Opposition out to lunch

 

Look at any vibrant democracy in the world and you will find active and effective opposition to the powers that be.

Perhaps the best example right now is UK Labour leader Jeremy Corbyn, who despite rumblings in his party has acted as a lightning rod for discontent at the austerity measures imposed by the ruling Conservatives. Even in the United States there is vigorous opposition to President-elect Donald Trump, including leaders such as Bernie Sanders continuing to inspire the electorate.

In stark contrast, we in Zambia are suffering from a supreme deficit in opposition leadership. It’s as if our opposition leaders have gone to lunch and not returned. Or should that be gone to court and not come out?

Despite providing years of strong leadership and criticism of government, FDD leader Edith Nawakwi is now embroiled in a scandal of her own making. Rather than step aside and allow for fresh blood at the top, Ms Nawakwi has plunged her party into the kind of misguided factionalism that will almost certainly split the party.

Like Ms Nawakwi, Zambia’s perpetual runner-up Hakainde Hichilema is also up to his eyeballs in court documents. Months after the wind blew against him, HH still can’t feel the breeze, even as yet another High Court judge has dismissed his presidential petition. Always the bridesmaid never the bride, Mr Hichilema does not appear to tire of chasing his dream of occupying State House.

What he fails to understand — what all of our opposition leaders fail to understand — is that political leadership is not an entitlement but an obligation of principle. True leadership is standing up for the electorate. True authority is leading from the front line, not conducting the orchestra from the cheap seats.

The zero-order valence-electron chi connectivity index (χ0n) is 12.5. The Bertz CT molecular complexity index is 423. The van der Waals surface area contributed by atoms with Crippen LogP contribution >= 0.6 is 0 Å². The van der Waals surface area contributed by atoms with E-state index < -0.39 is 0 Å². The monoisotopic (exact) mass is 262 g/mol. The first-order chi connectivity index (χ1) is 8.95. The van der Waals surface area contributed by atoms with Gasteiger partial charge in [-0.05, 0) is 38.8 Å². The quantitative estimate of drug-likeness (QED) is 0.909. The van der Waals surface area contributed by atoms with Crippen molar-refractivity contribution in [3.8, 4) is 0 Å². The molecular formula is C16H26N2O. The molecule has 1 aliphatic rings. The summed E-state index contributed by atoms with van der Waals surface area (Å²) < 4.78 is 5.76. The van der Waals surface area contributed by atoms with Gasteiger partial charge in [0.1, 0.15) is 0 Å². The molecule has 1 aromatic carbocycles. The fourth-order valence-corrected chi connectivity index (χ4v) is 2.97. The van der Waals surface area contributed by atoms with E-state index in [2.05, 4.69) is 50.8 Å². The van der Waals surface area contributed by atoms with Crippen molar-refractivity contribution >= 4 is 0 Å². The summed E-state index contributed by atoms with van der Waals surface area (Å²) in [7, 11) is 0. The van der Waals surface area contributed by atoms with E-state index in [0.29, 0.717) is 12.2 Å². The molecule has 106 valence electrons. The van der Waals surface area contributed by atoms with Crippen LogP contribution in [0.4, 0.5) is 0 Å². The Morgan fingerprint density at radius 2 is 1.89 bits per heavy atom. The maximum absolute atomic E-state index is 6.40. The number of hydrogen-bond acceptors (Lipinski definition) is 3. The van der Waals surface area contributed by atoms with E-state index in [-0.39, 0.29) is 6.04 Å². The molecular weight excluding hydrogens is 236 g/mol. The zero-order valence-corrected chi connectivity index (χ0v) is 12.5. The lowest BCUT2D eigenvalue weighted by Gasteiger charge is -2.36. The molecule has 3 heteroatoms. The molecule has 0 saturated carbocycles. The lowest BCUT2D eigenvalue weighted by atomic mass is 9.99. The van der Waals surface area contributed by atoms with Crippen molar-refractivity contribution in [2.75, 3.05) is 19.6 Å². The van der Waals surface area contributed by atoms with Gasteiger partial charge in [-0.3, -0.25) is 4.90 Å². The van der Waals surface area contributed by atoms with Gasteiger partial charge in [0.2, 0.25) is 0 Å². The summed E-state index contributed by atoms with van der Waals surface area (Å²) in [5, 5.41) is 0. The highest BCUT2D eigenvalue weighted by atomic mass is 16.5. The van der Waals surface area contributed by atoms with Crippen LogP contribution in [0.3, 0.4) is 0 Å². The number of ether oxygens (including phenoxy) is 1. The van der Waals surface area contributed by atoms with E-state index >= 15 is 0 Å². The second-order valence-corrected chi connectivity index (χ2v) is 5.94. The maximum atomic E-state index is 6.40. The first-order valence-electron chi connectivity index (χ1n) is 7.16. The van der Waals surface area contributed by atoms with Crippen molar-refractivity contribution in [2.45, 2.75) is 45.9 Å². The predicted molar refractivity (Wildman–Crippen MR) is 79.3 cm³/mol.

Should we even bother to ask the whereabouts of those opposition leaders who used to be titans? Where is Wynter Kabimba? Miles Sampa? Eric Chanda? Elias Chipimo Jnr.? Ng’andu Magande? Has the entire opposition bench of our nation’s political class taken an unscheduled leave of absence?

It is a mark of how badly our opposition has failed that Green Party leader Peter Sinkamba — the man laughed at by the intelligentsia for his pro-poor policies — is now the most courageous and honorable voice of dissent in this country. Unlike our self-absorbed opposition leaders, Mr Sinkamba is speaking for those masses who have no voice, while at the same time addressing issues of national importance.  

Where is HH or Ms Nawakwi on the travesty that is the expired ARV drug scandal? Where are the statements of outrage and protest at the incarceration of record numbers of poor and vulnerable Zambians? Where is HH to call for new mortuaries in places like Namwala that are crying out for respect to be shown to their dead?

Is Ms Nawakwi too busy fighting her own party members to check in with the embattled nurses at UTH? Did Mr Hichilema not read the Auditor General’s report, that annual gift to opposition politicians? Did no one in opposition hear the budget speech? Are we to believe that no one had anything critical to say about how government intends to spend our money?

The absenteeism among our opposition leaders is cause for deep concern. The government of Zambia is not operating a dictatorship but rather a multi-party democratic state that requires a disciplined and active opposition. Instead we are confronted by political operatives whose reason for existing seems to be shameless self-interest rather than selfless labour in the people’s interest. 

Categorized | Editorial

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